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World-leading research facilities

Lund is home to the two largest research facilities in Sweden: The MAX IV Laboratory, and the European Spallation Source (ESS). They reflect the strength and attractiveness of research at Lund University.

A view of what MAX IV and ESS will look like
Conceptual design of MAX IV and ESS. Image by Team Henning Larsen Architects.

MAX IV Laboratory

MAX IV Laboratory is a national electron accelerator laboratory for synchrotron radiation research which was inaugurated on 21 June 2016, in the presence of the Swedish King, His Majesty Carl XVI Gustaf and the Swedish Prime Minister, Stefan Löfven. 

The MAX IV facility is the largest and most ambitious Swedish investment in research infrastructure and the brightest source of x-rays worldwide. It will receive more than 2 000 scientists annually from Sweden and the rest of the world.

Research takes place in areas such as materials science, structural biology, chemistry and nanotechnology.

MAX IV Laboratory is located in Lund, Sweden, and hosted by Lund University. Funders include the Swedish Research Council, VINNOVA, Lund University, Region Skåne and the Knut and Alice Wallenberg Foundation.

European Spallation Source

In an area of two square kilometres in north-west Lund, the European Spallation Source (ESS), a unique facility for materials research, is being built. The ESS will be a multidisciplinary scientific research centre harnessing the world’s most powerful neutron source. Researchers will be able to study the materials of everyday life, from plastics and proteins to medicines and molecules, in order to understand how they are built up and how they work. 

The facility can be likened to a giant microscope, where neutrons are fired at different types of material so that they can be analysed in detail. ESS will be responsible for future research breakthroughs in medicine, environmental science, climate, communication and transport.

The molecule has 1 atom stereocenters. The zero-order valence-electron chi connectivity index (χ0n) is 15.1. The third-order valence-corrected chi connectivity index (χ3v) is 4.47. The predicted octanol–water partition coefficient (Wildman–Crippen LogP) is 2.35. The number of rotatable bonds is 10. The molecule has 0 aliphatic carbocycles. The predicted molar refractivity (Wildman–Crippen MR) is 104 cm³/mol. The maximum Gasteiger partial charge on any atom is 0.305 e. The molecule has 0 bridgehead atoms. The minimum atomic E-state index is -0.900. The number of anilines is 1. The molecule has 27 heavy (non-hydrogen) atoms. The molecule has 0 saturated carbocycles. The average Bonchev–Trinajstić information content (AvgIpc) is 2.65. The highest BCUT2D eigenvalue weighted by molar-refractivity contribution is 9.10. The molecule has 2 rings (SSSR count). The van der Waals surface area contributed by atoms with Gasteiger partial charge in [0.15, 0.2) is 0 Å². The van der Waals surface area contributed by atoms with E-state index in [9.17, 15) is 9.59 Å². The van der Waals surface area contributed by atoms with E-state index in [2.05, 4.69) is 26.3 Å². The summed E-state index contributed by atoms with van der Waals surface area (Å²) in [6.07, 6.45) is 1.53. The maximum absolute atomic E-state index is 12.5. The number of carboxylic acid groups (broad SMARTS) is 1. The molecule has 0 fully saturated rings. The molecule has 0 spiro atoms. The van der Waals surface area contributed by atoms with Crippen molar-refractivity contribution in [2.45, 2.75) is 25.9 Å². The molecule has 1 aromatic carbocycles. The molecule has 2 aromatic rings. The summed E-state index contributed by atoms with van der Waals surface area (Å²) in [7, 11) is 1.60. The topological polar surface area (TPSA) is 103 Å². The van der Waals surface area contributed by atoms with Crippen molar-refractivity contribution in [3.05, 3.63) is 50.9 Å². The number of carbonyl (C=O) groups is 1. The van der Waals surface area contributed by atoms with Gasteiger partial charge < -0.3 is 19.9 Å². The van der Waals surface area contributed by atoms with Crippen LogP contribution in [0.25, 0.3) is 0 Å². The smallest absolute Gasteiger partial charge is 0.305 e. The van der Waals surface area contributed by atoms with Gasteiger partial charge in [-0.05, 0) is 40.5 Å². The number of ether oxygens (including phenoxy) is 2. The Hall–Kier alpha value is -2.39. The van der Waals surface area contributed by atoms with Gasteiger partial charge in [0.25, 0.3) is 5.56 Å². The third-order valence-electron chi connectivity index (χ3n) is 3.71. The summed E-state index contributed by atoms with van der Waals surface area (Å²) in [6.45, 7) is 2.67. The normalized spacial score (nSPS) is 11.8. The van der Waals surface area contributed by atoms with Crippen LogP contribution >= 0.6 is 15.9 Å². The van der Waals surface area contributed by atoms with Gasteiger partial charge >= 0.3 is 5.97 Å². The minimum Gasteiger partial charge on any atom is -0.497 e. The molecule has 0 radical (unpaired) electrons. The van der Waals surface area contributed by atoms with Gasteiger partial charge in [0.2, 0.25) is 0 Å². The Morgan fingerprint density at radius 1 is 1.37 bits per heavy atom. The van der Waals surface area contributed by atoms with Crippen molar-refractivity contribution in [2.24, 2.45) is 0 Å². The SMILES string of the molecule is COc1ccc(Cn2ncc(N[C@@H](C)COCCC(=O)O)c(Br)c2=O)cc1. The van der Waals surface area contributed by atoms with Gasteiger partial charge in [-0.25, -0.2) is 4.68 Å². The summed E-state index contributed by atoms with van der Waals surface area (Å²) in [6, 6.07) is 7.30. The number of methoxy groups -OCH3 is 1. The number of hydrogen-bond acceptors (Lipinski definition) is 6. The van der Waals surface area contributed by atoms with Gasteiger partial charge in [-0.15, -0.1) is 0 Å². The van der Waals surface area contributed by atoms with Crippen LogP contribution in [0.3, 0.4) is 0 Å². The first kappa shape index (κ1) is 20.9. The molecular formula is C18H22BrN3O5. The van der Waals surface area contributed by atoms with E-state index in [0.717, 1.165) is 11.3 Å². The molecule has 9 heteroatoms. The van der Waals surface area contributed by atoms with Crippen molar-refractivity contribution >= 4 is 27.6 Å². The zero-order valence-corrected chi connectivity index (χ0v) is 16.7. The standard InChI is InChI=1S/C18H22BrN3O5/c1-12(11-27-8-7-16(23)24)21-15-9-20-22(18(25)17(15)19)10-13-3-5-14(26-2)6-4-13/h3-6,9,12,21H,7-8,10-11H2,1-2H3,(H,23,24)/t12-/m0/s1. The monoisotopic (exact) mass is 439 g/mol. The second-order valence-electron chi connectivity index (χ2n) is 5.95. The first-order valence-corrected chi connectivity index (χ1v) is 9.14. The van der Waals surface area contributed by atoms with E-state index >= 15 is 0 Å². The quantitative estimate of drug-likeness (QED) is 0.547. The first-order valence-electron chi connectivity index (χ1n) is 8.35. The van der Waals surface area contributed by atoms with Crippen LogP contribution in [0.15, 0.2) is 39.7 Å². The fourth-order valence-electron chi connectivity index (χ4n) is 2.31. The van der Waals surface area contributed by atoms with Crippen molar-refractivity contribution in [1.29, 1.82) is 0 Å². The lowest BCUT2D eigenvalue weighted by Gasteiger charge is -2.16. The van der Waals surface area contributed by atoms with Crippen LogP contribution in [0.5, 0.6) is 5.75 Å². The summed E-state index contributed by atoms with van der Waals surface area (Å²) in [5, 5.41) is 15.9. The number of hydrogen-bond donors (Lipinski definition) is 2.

Despite competition from British, Spanish, Hungarian and German rivals, Lund was given the honour of building the facility, which is being co-financed by a number of countries in the EU who will all benefit from it. 

Along with the recently inaugurated MAX IV facility, ESS will form a hub in the European research infrastructure. The facility is planned to be fully operational in 2027, with the ESS user programme already set to open in 2023.

European Spallation Source (ESS) –

LINXS (Lund Institute of Advanced Neutron and X-ray Science)

Swedish LINXS is an institute which promotes science and education focusing on the use of neutrons and x-rays in research and development.

The institute is dedicated to becoming a nucleus for national and international scientific activities and a think-tank which initiates new ideas and research themes.

LINXS relies on a stream of highly motivated world-leading scientists who are invited for short-term focused topical research visits. The researchers share their knowledge and expertise with LINXS, which helps create a strong and innovative research environment.

LINXS goals are to:

  • Attract world leading scientists for short-term focused research visits.
  • Invigorate the dialogue between academia and society in all aspects of neutron and x-rays large scale research facilities.
  • Create international networks and enhance the visibility of Sweden internationally in this area of neutrons and x-rays.


Key numbers

MAX IV Laboratory

  • Cost: Approximately SEK 6 billion
  • Ground broken: 22 November 2010
  • Inaugurated: 21 June 2016
  • Currently around 300 people work at MAX IV Laboratory


  • Cost: approximately EUR 1.84 billion
  • Construction start: 2014
  • Opens for research: 2023
  • Number of employees when fully operational: around 450
  • Estimated number of researcher visits: 3 000/year
  • Expected duration of operation: 40 years
  • Annual operational cost: EUR 140 million